Local kids gathered with their parents to participate in the Strawberry Isle Marine Research Society’s Build-a-Whale event at West Park Mall on May 23 and 24.
Cierra Hart, a summer student with the Tofino-based non-profit, has spent much of the last month travelling around Northern B.C.
During the workshop, which was also run as a field trip for several local elementary schools, kids used an orca-sized framework to connect the bones of a real orca’s skeleton, while at the same time learning about the orca’s anatomy and conservation efforts.
“It’s an animal that we see a lot in Tofino, but we’ve been bringing [north] more often … and just being able to see kids make the connection between their river-ways and our ocean-ways, to be able to spark the interest in them, and let them know that they make the difference up here as well,” says Hart, whose presentation also discusses the ways in which local salmon are connected to the killer whales.
The children started by placing vertebrae along the spine of the framework (with each vertebrae correlating to a number on the frame) and then attached the whale’s ribs.
They also learned about the killer whale’s pectoral fins and scapula — the shoulders — and attached them as well. After the shoulders, the group moved on to the orca’s jaw, where they learned more about the orca whose bones they were working with.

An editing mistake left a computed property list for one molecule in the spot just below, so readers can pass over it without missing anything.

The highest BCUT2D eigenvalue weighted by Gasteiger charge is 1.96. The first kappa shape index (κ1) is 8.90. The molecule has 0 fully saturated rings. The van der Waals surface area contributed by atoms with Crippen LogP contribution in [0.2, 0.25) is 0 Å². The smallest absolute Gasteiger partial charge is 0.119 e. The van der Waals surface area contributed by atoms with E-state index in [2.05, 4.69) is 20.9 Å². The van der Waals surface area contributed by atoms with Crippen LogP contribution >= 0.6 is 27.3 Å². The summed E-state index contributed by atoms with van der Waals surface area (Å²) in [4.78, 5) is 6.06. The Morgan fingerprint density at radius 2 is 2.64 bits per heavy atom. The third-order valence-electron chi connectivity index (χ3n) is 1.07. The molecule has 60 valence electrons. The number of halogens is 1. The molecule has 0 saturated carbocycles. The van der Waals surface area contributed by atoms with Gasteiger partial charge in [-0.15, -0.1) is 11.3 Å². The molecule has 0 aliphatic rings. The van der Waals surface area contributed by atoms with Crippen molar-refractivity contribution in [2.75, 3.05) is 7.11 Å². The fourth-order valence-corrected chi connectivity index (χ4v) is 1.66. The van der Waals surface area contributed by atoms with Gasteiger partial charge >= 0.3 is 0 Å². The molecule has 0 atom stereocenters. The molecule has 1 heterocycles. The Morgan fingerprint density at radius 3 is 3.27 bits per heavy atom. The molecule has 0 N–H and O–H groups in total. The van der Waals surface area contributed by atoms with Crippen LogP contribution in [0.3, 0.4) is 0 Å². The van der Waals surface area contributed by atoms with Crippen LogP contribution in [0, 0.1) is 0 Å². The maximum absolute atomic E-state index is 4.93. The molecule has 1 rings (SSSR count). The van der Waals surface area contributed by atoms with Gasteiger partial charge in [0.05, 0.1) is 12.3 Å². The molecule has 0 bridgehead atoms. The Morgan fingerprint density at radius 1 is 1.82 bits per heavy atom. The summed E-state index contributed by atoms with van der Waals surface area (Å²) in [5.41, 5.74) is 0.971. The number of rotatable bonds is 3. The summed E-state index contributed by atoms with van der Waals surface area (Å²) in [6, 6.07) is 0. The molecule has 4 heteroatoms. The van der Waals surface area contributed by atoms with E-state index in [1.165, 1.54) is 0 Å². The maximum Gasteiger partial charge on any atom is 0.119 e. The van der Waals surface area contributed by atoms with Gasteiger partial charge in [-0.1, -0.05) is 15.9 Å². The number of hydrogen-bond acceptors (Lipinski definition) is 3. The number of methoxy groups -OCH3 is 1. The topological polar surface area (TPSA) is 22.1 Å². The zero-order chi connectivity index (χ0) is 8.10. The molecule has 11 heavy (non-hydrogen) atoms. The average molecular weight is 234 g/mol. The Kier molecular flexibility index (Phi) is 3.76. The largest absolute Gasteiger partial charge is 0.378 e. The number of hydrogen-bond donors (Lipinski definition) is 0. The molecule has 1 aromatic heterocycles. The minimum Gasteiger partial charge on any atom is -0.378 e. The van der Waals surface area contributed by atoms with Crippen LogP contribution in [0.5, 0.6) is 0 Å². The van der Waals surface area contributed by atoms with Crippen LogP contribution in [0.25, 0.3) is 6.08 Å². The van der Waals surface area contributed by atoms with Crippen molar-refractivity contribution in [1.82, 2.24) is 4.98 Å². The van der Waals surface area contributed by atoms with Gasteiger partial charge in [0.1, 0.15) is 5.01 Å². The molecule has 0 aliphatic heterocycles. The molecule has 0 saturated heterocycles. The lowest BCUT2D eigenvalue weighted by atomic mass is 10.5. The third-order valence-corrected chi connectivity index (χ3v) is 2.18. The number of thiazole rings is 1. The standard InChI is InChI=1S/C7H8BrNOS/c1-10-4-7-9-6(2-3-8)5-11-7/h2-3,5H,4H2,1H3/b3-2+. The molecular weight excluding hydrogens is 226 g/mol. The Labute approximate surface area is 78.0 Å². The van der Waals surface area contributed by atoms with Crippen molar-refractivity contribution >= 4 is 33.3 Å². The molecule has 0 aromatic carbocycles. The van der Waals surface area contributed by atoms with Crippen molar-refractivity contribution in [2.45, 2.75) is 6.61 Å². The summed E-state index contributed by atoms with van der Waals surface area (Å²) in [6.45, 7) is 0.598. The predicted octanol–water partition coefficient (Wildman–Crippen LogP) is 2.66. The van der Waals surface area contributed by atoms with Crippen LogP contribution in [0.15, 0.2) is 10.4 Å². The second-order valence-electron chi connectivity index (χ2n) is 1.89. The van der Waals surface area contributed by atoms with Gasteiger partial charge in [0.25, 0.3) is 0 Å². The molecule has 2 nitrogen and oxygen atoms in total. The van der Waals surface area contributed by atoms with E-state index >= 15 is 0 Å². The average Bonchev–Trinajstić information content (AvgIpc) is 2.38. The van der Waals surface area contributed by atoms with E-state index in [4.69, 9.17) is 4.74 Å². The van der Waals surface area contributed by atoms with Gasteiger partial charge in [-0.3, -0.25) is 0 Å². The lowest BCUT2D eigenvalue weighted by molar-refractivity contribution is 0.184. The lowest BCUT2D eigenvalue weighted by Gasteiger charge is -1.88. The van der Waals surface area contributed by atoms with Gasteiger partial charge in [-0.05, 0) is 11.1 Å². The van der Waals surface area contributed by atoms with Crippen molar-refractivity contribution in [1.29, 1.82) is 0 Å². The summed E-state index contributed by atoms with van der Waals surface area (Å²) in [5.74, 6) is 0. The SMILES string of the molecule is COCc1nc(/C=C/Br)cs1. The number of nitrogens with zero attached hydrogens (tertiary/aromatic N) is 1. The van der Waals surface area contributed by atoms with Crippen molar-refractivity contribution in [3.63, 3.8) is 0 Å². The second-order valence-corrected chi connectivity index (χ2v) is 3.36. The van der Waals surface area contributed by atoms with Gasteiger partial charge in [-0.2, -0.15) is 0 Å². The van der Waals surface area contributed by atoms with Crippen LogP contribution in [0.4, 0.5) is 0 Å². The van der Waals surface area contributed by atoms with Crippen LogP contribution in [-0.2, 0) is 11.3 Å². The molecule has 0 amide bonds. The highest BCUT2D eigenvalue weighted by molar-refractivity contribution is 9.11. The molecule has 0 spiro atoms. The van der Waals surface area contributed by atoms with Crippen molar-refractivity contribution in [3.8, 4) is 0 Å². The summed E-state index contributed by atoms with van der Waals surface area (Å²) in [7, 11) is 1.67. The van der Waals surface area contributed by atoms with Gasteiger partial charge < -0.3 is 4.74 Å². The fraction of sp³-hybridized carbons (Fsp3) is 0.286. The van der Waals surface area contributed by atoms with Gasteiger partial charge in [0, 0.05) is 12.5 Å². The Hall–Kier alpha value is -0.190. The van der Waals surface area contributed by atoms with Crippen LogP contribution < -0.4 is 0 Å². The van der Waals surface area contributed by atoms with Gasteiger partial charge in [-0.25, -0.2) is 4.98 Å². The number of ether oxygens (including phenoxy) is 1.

The orca was reported dead in the water 17 miles offshore from Tofino on August 29, 1997. Strawberry Isle Marine Research Society spent 11 hours towing the whale back to Tofino, where vets and biologists from Vancouver Island University and the Strawberry Isle Marine Research Institute performed a necropsy, finding that the whale was old and far from it’s home in more southern waters. A cavity in the whale’s jaw bone may also have been a factor in her death.
Known as 0120, the killer whale they found now tours Canada, teaching people about the orcas and conservation.